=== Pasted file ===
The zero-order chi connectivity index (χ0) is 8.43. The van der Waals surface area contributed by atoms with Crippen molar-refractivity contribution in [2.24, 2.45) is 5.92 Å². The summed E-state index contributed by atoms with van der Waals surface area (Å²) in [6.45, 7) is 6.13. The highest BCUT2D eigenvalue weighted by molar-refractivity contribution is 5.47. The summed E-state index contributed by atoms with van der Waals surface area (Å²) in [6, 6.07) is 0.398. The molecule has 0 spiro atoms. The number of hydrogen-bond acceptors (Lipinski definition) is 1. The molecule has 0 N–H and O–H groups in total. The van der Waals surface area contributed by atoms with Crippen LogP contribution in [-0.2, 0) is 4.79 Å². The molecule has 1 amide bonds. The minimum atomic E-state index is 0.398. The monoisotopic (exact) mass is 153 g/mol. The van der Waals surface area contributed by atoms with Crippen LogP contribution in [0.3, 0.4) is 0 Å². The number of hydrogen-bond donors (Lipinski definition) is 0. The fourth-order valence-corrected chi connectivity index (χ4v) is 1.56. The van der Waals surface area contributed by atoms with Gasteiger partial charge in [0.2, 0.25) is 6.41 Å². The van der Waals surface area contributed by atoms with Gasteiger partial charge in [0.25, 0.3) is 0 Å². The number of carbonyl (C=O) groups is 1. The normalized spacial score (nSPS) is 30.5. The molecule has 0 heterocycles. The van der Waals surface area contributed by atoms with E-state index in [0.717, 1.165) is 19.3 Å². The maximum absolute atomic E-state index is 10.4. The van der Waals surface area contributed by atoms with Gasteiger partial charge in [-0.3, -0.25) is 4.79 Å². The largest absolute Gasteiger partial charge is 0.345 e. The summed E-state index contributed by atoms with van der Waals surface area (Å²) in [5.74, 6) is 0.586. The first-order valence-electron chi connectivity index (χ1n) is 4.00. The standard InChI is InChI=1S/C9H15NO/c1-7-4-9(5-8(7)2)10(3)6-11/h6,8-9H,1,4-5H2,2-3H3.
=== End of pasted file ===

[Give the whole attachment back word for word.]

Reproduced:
The zero-order chi connectivity index (χ0) is 8.43. The van der Waals surface area contributed by atoms with Crippen molar-refractivity contribution in [2.24, 2.45) is 5.92 Å². The summed E-state index contributed by atoms with van der Waals surface area (Å²) in [6.45, 7) is 6.13. The highest BCUT2D eigenvalue weighted by molar-refractivity contribution is 5.47. The summed E-state index contributed by atoms with van der Waals surface area (Å²) in [6, 6.07) is 0.398. The molecule has 0 spiro atoms. The number of hydrogen-bond acceptors (Lipinski definition) is 1. The molecule has 0 N–H and O–H groups in total. The van der Waals surface area contributed by atoms with Crippen LogP contribution in [-0.2, 0) is 4.79 Å². The molecule has 1 amide bonds. The minimum atomic E-state index is 0.398. The monoisotopic (exact) mass is 153 g/mol. The van der Waals surface area contributed by atoms with Crippen LogP contribution in [0.3, 0.4) is 0 Å². The number of hydrogen-bond donors (Lipinski definition) is 0. The fourth-order valence-corrected chi connectivity index (χ4v) is 1.56. The van der Waals surface area contributed by atoms with Gasteiger partial charge in [0.2, 0.25) is 6.41 Å². The van der Waals surface area contributed by atoms with Gasteiger partial charge in [0.25, 0.3) is 0 Å². The number of carbonyl (C=O) groups is 1. The normalized spacial score (nSPS) is 30.5. The molecule has 0 heterocycles. The van der Waals surface area contributed by atoms with E-state index in [0.717, 1.165) is 19.3 Å². The maximum absolute atomic E-state index is 10.4. The van der Waals surface area contributed by atoms with Gasteiger partial charge in [-0.3, -0.25) is 4.79 Å². The largest absolute Gasteiger partial charge is 0.345 e. The summed E-state index contributed by atoms with van der Waals surface area (Å²) in [5.74, 6) is 0.586. The first-order valence-electron chi connectivity index (χ1n) is 4.00. The standard InChI is InChI=1S/C9H15NO/c1-7-4-9(5-8(7)2)10(3)6-11/h6,8-9H,1,4-5H2,2-3H3.